Coming Out of the Archives is a selection of materials curated by students in my spring 2017 Queer Archives class. The materials can be seen in the Ransom Center’s Stories to Tell exhibition that features rotating highlights from the collections. [Editor’s note: the items are no longer on view, as the display cases have rotated]
Housed in two cases alongside Edgar Allan Poe’s desk and José Guadalupe Posada’s broadside prints, the materials focus on the affective and social networks that link those with LGBT and/or queer sensibilities who are present not only in the art world but in the Center’s holdings.
You can see household ephemera from Gertrude Stein and Alice B. Toklas’s famous salon, photos and press clippings about Radclyffe Hall and Una Troubridge’s prize-winning show dogs, and letters recording personal and professional intimacies between the famous and not-so-famous, and learn more about Texas’s own Barbette, a performer who toured Europe, especially Paris, in the 1920s and 1930s.
The display is the result of a collaboration with the Ransom Center’s Head of Instructional Services Andi Gustavson, who encouraged me not only to get the students into the reading room to do original research but to curate items for exhibition by the end of the semester.
Not having done either before—I’ve sent the students to the Ransom Center for single class assignments but never based a class there, and I’ve also never curated an exhibition myself, much less tried to do it with a group of students—it was a steep learning curve!
But the students learned how to approach the Center’s collections with their own queer sensibility—looking for traces in the collections of those who might not be well known, and attending to the ephemeral documents, notes in the margins, scrapbooks, diaries, letters, and personal photographs that can be guides to intimate lives behind the scenes. From there, we had to make tough choices about what to include in the exhibition, especially with our conceptually driven and capacious focus on queer intimacies and networks, and then design the layout and write the labels within a very short time.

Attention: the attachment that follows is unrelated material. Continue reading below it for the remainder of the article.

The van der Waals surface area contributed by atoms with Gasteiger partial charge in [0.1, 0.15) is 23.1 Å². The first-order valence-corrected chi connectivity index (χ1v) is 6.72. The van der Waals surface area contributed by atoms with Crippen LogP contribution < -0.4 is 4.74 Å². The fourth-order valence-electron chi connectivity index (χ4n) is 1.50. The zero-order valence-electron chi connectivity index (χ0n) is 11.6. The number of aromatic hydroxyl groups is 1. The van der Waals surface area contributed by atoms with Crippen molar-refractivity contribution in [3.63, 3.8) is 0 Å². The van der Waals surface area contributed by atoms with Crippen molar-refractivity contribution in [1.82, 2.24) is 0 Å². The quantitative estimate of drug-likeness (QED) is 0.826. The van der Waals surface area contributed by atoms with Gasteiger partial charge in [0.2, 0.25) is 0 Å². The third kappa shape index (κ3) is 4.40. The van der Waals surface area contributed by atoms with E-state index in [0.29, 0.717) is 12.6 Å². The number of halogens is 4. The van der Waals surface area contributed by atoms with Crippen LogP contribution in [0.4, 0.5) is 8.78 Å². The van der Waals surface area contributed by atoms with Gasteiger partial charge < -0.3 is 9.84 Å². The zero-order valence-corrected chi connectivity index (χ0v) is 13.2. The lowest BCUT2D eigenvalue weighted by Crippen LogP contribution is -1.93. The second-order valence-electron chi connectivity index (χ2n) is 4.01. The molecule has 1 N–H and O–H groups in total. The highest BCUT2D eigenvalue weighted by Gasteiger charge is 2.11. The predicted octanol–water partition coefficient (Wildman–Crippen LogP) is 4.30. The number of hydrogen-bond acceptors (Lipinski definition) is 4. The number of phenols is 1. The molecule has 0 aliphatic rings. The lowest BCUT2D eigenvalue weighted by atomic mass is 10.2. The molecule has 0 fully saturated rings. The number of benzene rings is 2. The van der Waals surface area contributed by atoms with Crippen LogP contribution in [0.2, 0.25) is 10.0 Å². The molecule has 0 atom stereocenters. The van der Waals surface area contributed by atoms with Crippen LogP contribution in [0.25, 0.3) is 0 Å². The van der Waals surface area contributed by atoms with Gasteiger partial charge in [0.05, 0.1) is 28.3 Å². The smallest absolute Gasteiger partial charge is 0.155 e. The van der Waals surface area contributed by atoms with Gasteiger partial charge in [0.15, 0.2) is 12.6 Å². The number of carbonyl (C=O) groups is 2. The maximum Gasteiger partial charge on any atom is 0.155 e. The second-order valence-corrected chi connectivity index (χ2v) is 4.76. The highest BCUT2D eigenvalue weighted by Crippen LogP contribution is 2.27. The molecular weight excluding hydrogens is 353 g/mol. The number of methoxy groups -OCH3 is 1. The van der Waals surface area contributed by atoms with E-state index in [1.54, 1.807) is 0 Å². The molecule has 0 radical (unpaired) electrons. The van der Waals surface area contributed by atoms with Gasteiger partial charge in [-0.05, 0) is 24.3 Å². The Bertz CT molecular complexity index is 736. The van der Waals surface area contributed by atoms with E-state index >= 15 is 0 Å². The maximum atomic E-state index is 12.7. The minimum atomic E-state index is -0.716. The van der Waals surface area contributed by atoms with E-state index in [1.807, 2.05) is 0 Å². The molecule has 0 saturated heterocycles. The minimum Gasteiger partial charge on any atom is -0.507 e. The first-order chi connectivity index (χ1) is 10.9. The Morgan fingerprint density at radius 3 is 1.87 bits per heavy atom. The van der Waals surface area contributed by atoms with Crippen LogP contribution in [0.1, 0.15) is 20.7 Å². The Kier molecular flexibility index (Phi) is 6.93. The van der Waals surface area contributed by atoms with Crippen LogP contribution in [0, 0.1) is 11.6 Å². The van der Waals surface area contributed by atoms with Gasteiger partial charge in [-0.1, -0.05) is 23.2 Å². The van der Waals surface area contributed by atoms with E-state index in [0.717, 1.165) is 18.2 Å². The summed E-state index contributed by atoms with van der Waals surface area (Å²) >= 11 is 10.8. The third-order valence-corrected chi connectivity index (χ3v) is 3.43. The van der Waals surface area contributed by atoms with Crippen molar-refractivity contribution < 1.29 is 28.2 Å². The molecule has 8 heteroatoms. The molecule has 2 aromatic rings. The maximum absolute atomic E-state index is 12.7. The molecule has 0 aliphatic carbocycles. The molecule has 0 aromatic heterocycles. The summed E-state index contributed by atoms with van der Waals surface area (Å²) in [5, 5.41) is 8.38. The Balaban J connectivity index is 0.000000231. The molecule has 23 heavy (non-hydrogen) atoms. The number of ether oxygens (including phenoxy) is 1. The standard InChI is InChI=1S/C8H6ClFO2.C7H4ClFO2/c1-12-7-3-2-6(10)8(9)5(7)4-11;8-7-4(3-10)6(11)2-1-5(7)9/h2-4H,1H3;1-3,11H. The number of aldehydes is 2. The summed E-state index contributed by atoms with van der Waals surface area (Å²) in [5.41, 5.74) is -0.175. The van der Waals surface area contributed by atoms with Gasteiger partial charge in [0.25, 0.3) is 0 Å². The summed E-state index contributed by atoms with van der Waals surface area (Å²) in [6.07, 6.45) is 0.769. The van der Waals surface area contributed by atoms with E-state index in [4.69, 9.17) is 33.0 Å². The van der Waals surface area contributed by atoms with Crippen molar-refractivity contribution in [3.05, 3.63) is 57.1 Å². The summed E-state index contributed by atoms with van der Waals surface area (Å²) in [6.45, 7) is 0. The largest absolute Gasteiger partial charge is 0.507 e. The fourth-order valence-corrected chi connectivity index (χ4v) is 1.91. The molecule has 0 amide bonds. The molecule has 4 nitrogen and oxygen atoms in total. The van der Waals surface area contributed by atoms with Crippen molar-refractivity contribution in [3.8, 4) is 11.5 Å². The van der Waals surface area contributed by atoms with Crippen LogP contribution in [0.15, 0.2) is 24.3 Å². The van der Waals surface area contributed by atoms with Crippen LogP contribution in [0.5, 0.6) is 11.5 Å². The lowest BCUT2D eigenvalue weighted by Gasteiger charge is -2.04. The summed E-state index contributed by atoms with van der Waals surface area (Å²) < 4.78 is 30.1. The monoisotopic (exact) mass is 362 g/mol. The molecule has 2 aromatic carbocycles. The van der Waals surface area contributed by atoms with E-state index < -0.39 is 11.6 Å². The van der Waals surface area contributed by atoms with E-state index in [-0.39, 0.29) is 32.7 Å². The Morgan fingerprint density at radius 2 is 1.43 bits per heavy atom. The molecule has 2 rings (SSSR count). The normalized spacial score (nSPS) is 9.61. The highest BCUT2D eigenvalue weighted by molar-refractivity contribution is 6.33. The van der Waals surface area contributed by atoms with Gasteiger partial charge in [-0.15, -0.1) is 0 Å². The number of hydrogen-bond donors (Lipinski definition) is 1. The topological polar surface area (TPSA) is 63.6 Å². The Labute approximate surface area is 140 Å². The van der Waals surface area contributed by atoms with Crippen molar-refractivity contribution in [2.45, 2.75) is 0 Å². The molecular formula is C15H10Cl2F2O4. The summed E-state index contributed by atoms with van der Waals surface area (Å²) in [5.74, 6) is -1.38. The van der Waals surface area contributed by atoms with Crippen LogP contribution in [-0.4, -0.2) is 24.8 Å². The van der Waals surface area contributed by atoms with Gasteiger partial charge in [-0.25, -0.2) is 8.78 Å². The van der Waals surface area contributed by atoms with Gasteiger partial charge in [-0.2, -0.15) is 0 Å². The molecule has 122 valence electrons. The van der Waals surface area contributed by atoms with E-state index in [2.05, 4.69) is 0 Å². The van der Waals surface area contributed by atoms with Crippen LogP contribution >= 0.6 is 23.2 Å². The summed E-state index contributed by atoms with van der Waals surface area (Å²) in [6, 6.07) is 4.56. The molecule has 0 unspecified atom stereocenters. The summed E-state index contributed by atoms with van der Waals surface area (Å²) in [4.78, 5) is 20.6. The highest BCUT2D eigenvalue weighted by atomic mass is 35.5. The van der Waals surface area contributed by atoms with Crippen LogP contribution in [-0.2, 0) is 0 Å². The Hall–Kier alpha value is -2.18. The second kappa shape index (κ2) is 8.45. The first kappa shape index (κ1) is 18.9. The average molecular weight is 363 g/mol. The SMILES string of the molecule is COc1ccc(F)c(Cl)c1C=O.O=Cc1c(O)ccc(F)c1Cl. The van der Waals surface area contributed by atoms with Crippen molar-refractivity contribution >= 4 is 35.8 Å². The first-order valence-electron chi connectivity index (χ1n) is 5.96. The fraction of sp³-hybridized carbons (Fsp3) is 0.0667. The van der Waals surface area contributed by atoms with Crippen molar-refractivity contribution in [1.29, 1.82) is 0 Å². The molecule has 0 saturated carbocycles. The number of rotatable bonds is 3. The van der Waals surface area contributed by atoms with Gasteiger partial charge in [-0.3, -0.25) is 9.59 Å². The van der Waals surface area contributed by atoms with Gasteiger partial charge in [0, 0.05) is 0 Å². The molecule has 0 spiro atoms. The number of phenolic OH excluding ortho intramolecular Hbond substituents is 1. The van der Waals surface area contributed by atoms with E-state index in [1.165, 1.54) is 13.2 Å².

In the end, the wide variety of objects tell many stories.
Sylvia Beach and Adrienne Monnier were the proprietors of Paris’s Shakespeare and Company bookstore and helped facilitate the publication of James Joyce’s Ulysses. To see Monnier tenderly cutting Beach’s hair at her family’s home outside of Paris or Beach chopping wood and posing at her desk at their cottage in the French Alps is to see the long-term relationship that helped sustain that more public work. These photographs added context to the Ulysses materials that were part of an earlier iteration of Stories to Tell in which Beach appears in a photo holding Joyce’s manuscript and is thus more of a handmaiden to him rather than someone with her own narrative.
Examples of intimate correspondence include a letter to Carson McCullers from her friend Annemarie Schwarzenbach, whose dramatic life deserves its own archive. We included Sybille Bedford’s editorial notes from her former lover Evelyn Gendel, and Compton Mackenzie’s Vestal Fire, a roman a clef about gay and lesbian life in Capri. And we displayed an exchange between early homophile advocates Edward Carpenter and George Cecil Ives, whose diaries (all 122 volumes!) warrant greater exposure.
Of particular value for queer scholarship are the Center’s many collections related to the social circles around Charles Henri Ford, such as his sister Ruth Ford, Parker Tyler, and Pavel Tchelitchew. We included Tchelitchew notes to Gertrude Stein as well as his connections to the photographer George Platt Lynes.
The final image documents an exhibition of Lynes’s photographs that featured portraits of Gertrude Stein, Ruth Ford, George Balanchine, and Gloria Swanson, among others.
My hope is that this effort will lead to other ways of “bringing out” the Center’s collections. Figures that at first glance seem minor may actually hold queer connections and access to important histories.